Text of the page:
The Banks ask for a fair amount of info from the short seller and some from the buyer.
This info gets checked out and confirmed. sometimes there may be some inconsistencies causing a denial.
The bank has the OPTION of accepting a short sale they do not HAVE TO nor are they obligated.
A denial may be because of
the price of the home
the seller makes enough to pay their bills
the buyer is known to the seller
the bank or the true owner of the note simply says no
the listing agent fails to negotiate or communicate or proper paperwork
the seller fails to provide information in a timely manner
the bank feels they can foreclose later and make more on the home
buyer backs out
Harold Sharpe - Broker
So Cal Homes
California Department of Real Estate Broker License # 01312992
One reason is they feel that the price agreed upon by the buyer and seller is too low. The bank will do their own appraisal, which may or may not be an accurate estimate of current value, and make their decision based on that. Unfortunately, sometimes sellers and their agents market the property at a price that is too low thinking that the bank will approve any price they submit.
A second reason is that they feel that there is not a hardship on the part of the seller. If the seller has not missed payments and/or shows enough income to make the payments, the bank will not approve the short sale.
A third, less frequent reason is that the bank feels that the sale is not an arms-length transaction and that there is fraud involved in the sale. Also the bank will not allow any of its employees to be a buyer of a property that they hold the loan on.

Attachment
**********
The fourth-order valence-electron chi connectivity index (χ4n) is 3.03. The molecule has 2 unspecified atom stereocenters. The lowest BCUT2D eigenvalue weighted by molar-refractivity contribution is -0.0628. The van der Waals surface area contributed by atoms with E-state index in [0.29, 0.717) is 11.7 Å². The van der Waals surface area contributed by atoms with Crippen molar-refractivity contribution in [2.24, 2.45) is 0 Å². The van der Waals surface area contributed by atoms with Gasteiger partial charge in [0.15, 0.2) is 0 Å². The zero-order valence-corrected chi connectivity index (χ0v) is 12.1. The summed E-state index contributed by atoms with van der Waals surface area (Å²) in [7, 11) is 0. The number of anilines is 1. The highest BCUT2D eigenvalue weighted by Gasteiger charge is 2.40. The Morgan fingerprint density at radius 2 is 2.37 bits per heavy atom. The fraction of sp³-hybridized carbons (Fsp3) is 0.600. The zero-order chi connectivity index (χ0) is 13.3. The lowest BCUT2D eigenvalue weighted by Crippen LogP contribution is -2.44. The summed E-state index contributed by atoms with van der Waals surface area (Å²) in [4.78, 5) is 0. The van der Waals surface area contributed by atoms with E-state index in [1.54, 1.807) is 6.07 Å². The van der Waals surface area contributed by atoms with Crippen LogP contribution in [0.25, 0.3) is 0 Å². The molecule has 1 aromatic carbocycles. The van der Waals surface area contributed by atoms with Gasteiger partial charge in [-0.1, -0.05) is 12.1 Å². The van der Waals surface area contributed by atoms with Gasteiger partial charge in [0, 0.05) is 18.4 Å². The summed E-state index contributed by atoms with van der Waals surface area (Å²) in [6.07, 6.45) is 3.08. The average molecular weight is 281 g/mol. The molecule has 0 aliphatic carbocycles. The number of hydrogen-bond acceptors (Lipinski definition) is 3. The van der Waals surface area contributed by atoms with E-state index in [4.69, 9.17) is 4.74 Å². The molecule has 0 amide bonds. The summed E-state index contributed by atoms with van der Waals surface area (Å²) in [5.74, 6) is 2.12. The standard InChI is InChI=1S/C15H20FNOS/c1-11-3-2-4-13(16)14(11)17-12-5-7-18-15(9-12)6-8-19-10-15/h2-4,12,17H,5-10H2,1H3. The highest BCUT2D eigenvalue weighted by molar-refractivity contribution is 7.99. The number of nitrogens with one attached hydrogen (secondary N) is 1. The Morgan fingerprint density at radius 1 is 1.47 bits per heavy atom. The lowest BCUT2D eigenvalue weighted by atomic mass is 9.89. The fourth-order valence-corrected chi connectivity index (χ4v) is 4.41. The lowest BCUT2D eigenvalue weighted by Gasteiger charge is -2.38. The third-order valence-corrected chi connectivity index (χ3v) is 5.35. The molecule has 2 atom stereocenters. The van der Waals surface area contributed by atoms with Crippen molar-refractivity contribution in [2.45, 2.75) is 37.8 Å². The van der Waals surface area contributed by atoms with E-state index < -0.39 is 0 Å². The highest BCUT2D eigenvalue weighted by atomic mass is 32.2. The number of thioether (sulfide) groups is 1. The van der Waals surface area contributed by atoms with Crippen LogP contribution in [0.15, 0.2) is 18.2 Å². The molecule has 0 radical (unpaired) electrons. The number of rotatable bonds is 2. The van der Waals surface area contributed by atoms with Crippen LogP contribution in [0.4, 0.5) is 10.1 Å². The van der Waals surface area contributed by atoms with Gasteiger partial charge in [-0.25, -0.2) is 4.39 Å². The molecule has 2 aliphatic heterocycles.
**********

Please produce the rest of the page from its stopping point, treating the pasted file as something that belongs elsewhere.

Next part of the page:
The other main reason I've seen short sales rejected is the bank does not feel the seller has a verifiable hardship. They look very carefully at income. I've had a couple of short sales turned down personally. In these cases, one couple made a little over $100K...which is not a lot to raise a family in San Diego - but the bank deemed that income as 'Not a Hardship.'
The other area I've seen rejected is when a seller is short because he/she cashed out their equity. The banks feel (rightfully so) that the sellers took their equity and now expect the bank to pay for it.
Hope that offers a little more insight...
1) The bank is too busy and just can't get to it. This happens more than we like.
2) The offer price is not close enough to what the bank thinks is market value. I have heard multiple times that a bank is looking to get at least 88% of market value.
3) The bank does not think that the rest of the terms and conditions (other than price) are attractive relative to other options.
4) The bank does not think that the Seller is in a real hardship situation, and that they think they can get the Seller to make good on their mortgage.
These are the ones that come to mind for me. Anyone else?